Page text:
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|Subject:||Charter granted by Henry II to Oxford|
|Original source:||Inspeximus of Elizabeth I|
|Transcription in:||William Stubbs, ed. Select Charters and Other Illustrations of English Constitutional History, 9th ed. Oxford: Clarendon Press, 1913, 198-99.|
Henry, by the grace of God King of England, Duke of Normandy and Aquitaine, etc. Know that I have granted and confirmed to my citizens of Oxford their liberties, customs, laws and immunities which they had in the time of my grandfather, King Henry. Namely, a merchant gild with all liberties and customs, in lands, woods, pastures and other appurtenances; with the condition that anyone not belonging to their gild may not trade in any merchandize in the city or its suburb, unless he was accustomed to in the time of my grandfather, King Henry. Furthermore, I have granted and confirmed that they may be quit of tolls, passage and all customs throughout England and Normandy, [whether] by land, by river, by seashore, "by land and by strand". And they may have all other customs, liberties, and laws which the community and citizens of London have. And that at my feast they may serve me with staff of my butlery, and may act jointly with them concerning merchandizing inside London, and outside, and in all places. And if they have any doubts or differences of opinion concerning any judgement that they have to render, they may send messengers to London on the matter and whatever the Londoners judge to be correct they may take as established. If any charge is brought against them outside the city they need not answer it there; no matter what plea is made against them, they may prove their case according to the laws and customs of London, and not otherwise, for they and the citizens of London are of one and the same custom, law and liberty. It is therefore my wish etc. that they have and hold the aforesaid liberties, laws and customs, and their tenures, properly and peacefully etc., with sac and soc, tol and theam, infangenetheof, and with all other liberties, customs and immunities as best they ever had them in the time of my grandfather, King Henry, and just as my citizens of London have them. Witnesses: Thomas the chancellor, Reginald earl of Cornwall, H. earl of Norfolk etc.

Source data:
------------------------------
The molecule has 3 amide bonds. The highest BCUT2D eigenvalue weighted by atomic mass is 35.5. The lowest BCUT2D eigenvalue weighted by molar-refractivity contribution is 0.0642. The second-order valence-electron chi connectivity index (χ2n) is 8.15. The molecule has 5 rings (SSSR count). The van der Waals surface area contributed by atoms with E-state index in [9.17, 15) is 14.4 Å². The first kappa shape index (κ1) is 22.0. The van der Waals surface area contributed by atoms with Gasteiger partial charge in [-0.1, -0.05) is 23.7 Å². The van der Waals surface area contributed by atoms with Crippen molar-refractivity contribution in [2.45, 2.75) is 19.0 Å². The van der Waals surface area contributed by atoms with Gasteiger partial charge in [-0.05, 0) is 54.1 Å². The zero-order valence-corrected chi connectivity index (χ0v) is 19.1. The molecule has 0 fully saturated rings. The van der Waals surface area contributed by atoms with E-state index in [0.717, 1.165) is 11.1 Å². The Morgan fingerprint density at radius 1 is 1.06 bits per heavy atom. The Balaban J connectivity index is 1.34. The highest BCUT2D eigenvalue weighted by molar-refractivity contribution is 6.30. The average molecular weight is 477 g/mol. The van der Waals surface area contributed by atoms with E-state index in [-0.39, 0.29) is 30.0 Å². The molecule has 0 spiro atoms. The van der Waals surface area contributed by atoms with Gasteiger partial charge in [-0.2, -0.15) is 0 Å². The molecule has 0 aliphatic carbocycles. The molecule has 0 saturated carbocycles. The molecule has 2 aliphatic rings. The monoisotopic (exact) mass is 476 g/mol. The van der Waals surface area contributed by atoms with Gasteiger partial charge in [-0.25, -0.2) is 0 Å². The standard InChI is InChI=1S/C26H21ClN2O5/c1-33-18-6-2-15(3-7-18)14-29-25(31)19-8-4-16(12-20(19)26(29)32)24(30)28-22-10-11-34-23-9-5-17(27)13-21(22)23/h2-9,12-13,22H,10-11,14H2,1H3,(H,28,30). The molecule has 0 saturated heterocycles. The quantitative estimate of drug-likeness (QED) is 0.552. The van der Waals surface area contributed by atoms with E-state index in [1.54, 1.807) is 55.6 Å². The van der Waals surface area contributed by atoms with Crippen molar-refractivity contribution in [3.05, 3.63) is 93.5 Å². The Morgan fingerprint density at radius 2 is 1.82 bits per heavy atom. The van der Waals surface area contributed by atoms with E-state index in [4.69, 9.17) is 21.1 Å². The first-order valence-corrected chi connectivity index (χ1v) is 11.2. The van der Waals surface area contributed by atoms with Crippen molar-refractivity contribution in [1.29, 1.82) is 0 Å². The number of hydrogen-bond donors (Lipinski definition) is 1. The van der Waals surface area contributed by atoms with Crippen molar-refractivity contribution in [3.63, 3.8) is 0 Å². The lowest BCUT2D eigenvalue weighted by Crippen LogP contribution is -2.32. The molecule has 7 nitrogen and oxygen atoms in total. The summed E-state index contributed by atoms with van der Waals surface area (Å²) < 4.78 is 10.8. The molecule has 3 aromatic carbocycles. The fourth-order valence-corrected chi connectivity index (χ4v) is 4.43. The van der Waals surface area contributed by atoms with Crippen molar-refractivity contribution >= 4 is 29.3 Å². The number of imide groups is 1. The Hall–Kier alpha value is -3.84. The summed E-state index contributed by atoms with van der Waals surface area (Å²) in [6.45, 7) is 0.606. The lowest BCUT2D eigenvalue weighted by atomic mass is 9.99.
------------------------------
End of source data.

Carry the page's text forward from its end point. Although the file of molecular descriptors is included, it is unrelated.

This charter predates by over forty years the community acquiring the town in fee farm. As one of the earlier grants to boroughs it, like Richard I's charter to Northampton in 1189 (and yet unlike Henry's charter to Nottingham, further afield), prescribed London as the model on which to draft new laws, or even to alter existing local customs. Oxford in turn served as a model for other towns, such as Lynn. In fact, even as early as ca.1088/1107 Oxford was acting as a model, for Burford's lord granted the little Oxfordshire town a gild with the same privileges as the merchant gild of Oxford.
Further confirmation that Oxford's merchant gild existed prior to Henry's charter comes from a deed of ca.1147 in which "the community of the city and the gild of merchants" made a grant to Oseney abbey; the deed also refers to the portmanmoot (where the decision to make the grant was taken), although this has no mention in Henry II's charter, and to the alderman presumably the merchant gild alderman who appears to be a leader of the community; the alderman identified happened to be a powerful local landowner and keeper of Oxford's castle, rather than a merchant, although this choice of leadership may have been prompted by the civil war. Reeves of Oxford are likewise heard of in the first half of the 12th century (although this does not mean they were chosen by the community). It is evident then that we cannot rely solely on royal charters to fully portray the state of local organization or government, nor should we expect to. Nor should too much emphasis be placed on the acquisition of the fee farm as a defining step in local self-government. In 1191, eight years before the fee farm was acquired, another grant by the the community and merchant gild had affixed to it a seal inscribed "the common seal of all the citizens of the city of Oxford" (something evidently not possessed in 1147); among the initial witnesses were two aldermen and two reeves.
"sac and soc" "tol and theam" "infangenetheof"
|Created: August 18, 2001. Last update: November 15, 2002||© Stephen Alsford, 2001-2003|